Can Gitmo's terrorists be rehabilitated?
Before he closes Guantánamo, Obama must take a clear-eyed look at the record – and anticipate the next chapter of the fight against terrorism.
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Saudi Arabia, on the other hand, appears to have developed a relatively successful effort to rehabilitate terrorists, though there are still no comprehensive and objective assessments. For a time, the Saudis boasted a 100 percent success rate, but recent cases like that of Shihri have put a damper on that record.Skip to next paragraph
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Still, the Saudi approach of intense religious discussion, followed by generous financial support, employment assistance, and long-term monitoring seems, so far, to have reintegrated a large number of former militants.
Yemen should study the Saudi example, but it will take several years and significant funding to replicate that program effectively. In the meantime, Saudi Arabia probably remains the best destination for Yemeni detainees.
Since 9/11, the US has consistently failed to anticipate and plan for the consequences of its counterterrorism decisions. It underestimated the radicalizing impact of US military operations in Iraq – a costly oversight given the rise of Al Qaeda in Iraq. It has also underestimated the impact of creating a legally ill-defined detention center at Guantánamo. Both have proved damaging to US interests.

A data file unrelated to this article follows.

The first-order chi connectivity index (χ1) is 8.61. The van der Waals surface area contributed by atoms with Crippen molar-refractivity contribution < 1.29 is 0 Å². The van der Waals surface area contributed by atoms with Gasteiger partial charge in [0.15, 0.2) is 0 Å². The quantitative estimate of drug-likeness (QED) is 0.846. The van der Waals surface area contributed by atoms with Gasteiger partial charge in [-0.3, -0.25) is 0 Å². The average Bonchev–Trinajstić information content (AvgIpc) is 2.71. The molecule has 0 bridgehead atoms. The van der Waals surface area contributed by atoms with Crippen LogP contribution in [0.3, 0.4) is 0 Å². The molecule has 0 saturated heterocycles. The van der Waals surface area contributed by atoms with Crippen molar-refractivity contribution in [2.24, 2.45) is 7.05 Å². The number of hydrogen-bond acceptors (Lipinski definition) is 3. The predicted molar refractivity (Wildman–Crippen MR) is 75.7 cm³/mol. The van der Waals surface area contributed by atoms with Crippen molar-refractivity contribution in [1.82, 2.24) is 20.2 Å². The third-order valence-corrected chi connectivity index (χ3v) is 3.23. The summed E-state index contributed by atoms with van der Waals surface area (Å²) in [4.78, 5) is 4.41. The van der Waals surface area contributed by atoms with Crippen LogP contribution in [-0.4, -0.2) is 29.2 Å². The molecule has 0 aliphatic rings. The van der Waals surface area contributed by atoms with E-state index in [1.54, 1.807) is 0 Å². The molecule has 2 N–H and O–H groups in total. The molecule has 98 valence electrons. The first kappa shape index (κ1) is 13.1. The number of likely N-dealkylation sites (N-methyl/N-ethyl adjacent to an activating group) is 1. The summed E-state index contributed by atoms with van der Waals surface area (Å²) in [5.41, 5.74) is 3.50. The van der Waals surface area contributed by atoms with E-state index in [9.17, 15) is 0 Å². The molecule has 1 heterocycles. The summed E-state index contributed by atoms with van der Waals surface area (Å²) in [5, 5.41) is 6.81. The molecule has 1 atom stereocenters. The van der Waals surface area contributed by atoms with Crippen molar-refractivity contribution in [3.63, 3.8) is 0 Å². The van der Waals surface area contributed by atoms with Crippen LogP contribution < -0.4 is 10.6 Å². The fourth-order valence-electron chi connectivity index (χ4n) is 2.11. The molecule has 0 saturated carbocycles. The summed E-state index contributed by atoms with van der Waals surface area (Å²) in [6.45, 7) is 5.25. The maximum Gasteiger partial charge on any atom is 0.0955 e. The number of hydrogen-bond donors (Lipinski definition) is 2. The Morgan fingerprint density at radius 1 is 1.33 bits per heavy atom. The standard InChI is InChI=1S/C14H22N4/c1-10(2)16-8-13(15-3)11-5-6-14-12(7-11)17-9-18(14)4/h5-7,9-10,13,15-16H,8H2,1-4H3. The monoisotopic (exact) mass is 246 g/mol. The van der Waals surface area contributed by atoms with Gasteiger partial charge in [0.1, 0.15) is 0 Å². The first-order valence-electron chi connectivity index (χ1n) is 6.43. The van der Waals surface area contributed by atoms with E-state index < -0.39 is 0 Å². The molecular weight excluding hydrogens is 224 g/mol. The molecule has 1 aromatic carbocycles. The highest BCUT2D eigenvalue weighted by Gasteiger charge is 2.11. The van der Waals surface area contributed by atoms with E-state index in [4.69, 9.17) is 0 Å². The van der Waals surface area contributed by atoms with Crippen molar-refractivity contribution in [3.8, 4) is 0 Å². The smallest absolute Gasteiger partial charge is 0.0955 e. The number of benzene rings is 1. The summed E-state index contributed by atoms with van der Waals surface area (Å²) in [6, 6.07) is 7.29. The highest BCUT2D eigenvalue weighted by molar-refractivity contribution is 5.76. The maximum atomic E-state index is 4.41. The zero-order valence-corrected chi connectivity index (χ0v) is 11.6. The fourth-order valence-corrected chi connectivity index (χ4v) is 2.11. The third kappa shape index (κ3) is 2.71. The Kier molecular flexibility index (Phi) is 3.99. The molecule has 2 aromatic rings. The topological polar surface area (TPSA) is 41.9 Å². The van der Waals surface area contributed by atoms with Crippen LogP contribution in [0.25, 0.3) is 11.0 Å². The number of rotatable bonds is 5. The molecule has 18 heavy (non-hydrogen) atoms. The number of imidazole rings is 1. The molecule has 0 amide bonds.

The approach taken toward the detainee issue portends similar strategic consequences, as do the ongoing operations in the volatile regions of Afghanistan and Pakistan. How will the US handle the terrorist operatives it captures there? A greater effort should be made to anticipate the long-term effects of American actions.
There is a growing body of research on extremism that must be absorbed into counterterrorism strategy. Studies have documented a pattern of radicalization inside prisons even among prisoners not previously affiliated with terrorist networks. How is this process compounded in environments like Guantánamo?
Further study may provide clues to mitigating the factors that fuel radicalization and offer insights into effective measures for rehabilitation.
Closing Guantánamo Bay will remove a deeply resented symbol, but it will not address the enduring challenge of dealing with incarcerated militants.
The detainees who remain at Guantánamo have had years to reevaluate and perhaps upgrade their ideological convictions as well as develop new personal networks. Those who are ultimately released are likely to be welcomed home as heroes by Al Qaeda followers, their status enhanced by the legend of their Guantánamo experience.
The cases of Rasoul and Shihri – perhaps isolated – should serve as warnings.
As his self-imposed January deadline approaches, President Obama is likely to face mounting political pressure to resolve these issues. Guantánamo serves as a reminder of Bush-era policies that many would like to forget.
One way for Mr. Obama to demonstrate a new era in the fight against terrorism is to show a great degree of foresight. Before he closes Guantánamo, he needs a plan that anticipates the next chapter of this struggle.